Proclus Elements of Theology: Proposition 1-10

Translated by Juan Balboa

Editor’s note: the original translation by the great Juan Balboa includes the original Greek version of Proclus Elements of Theology alongside Juan’s translation. It also includes illustrations by Juan as well as discussions regarding Greek/English words.  For ease of reading online, I’ve omitted the Greek. 

If you’d like a PDF copy of Juan’s translation, which includes the missing material, please email donations@noeticsociety.org

The-Academy-of-AthensTo better understand the vocabulary of this translation, please read Pierre Grimes’ Introduction.

Proposition 1

All Multitude Participates, in a certain way, of The One.

For if It Participates, in no way (of The One), neither would The Whole be One, nor each of the many of which the multitude consists; but from each of these multitudes, even more multitudes would arise, and this will be the case into infinity, and each of these infinities, would in turn be, an infinite multitude.

For by participating in no way at all of The One; neither according to The Whole Itself, nor according to each of the multitude contained in Itself, thus it will be infinite, according to every particular, and according to all.

For each of the many, which you may take up, would be either One, or Not-one, and if Not-one, then either many or nothing.

But if, on the one hand, each is nothing, that also which consists of these would be nothing; And if, on the other hand, each is many, each will consist of an infinite number of infinities: but this, is impossible.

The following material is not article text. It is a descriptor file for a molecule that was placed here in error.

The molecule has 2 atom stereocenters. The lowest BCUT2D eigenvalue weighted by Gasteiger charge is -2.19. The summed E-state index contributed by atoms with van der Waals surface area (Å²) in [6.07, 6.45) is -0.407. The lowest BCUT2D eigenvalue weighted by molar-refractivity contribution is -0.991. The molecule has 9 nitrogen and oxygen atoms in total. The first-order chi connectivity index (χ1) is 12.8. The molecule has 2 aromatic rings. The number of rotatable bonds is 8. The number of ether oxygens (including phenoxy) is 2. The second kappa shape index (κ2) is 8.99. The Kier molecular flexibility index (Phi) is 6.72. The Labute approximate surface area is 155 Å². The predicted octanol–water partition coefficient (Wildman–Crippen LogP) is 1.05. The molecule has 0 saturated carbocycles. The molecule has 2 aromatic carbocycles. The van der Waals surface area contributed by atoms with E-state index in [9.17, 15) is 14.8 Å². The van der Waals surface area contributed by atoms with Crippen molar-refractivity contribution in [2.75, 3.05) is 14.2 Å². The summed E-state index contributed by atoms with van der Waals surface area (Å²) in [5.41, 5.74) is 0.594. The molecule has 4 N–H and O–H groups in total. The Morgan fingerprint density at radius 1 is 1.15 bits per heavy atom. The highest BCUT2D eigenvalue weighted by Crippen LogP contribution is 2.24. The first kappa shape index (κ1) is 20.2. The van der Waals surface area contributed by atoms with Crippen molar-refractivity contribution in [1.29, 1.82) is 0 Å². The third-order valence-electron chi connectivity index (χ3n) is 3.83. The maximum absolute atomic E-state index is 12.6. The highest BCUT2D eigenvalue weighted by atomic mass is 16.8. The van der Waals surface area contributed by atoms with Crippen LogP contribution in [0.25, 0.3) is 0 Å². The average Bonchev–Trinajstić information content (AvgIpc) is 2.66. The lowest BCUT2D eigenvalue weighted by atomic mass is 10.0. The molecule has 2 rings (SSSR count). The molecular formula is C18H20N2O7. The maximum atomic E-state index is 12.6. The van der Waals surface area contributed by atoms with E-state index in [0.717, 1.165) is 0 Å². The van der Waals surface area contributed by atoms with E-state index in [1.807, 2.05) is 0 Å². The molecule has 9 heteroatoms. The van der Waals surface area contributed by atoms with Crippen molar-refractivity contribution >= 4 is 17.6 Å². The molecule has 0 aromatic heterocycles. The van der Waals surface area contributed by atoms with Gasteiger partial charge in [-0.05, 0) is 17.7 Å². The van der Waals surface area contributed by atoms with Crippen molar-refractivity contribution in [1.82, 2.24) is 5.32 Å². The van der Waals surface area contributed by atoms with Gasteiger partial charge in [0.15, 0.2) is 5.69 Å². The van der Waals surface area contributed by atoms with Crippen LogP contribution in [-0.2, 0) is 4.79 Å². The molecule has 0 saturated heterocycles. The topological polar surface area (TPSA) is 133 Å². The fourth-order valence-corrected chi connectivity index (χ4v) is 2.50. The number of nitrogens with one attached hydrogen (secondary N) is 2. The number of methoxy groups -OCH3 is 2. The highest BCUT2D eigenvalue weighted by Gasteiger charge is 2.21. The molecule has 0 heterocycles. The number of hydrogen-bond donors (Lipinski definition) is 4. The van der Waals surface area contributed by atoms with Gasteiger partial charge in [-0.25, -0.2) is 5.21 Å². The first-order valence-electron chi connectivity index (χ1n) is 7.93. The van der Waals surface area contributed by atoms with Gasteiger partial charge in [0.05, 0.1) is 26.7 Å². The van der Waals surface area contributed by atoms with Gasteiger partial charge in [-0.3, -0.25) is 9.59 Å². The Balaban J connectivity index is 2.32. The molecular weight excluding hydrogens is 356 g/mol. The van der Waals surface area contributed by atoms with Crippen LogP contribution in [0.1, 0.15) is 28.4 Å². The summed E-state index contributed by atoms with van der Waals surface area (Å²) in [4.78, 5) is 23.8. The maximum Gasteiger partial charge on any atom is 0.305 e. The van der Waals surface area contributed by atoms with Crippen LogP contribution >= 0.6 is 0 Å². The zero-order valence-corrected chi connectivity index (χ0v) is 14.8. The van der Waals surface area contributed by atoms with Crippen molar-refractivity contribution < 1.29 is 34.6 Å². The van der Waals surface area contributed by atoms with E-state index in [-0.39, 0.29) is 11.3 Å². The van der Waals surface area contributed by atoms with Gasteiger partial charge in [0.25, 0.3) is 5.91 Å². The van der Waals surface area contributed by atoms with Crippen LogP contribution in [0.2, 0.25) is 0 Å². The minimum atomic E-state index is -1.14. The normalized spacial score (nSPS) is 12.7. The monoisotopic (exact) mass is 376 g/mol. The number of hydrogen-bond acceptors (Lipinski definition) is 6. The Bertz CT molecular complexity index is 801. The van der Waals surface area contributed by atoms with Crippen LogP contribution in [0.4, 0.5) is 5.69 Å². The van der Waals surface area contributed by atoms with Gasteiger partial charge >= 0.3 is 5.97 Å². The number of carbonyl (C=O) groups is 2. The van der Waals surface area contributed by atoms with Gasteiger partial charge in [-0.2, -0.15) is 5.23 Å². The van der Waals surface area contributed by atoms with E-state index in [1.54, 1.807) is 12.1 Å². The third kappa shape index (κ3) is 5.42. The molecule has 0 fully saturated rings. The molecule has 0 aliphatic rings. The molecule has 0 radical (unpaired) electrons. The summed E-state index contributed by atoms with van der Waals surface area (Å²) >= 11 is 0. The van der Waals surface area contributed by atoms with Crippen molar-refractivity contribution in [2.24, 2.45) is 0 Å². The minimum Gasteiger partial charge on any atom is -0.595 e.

For neither are any of The Real-Beings composed of an infinite number of infinities (for there could not be more than that which is infinite; but That which consists of All, is more than each.) Nor is it possible for anything to be composed from that which in no way exists.

Accordingly then, All Multitude, Participates in a certain way of The One.

 

Proposition 2

All that Participate of The One, are both One and Not-one.

For if It is not The One-Itself (for It Partakes of The One, by Being something else besides The One), It has undergone that Participation according to The One, and sustains having-become One.

If then, on the one hand, It is nothing besides The One, It “is” Simply One: and does not Participate of The One, but It “would be” The One-Itself.

But if, on the other hand, It is something besides That which is Not-one, (but That which Participates of The One, It is both, Not-one and One, not The Very One-Itself, but One-Being, by Participating of The One).

Accordingly then, by this, It is Not-one, nor The Very One: But One-Being, and at the same time, Participates of The One, and because of this, It is Not-one, According to Its Own Hyparxis, Being both One and Not-one, by Being something else besides The One; on the one hand, insofar as, It Abounds, It is Not-one; but on the other hand, insofar as, It has received (The One) from without, It is One.

Accordingly then, All that Participates of The One, is both One and Not-one.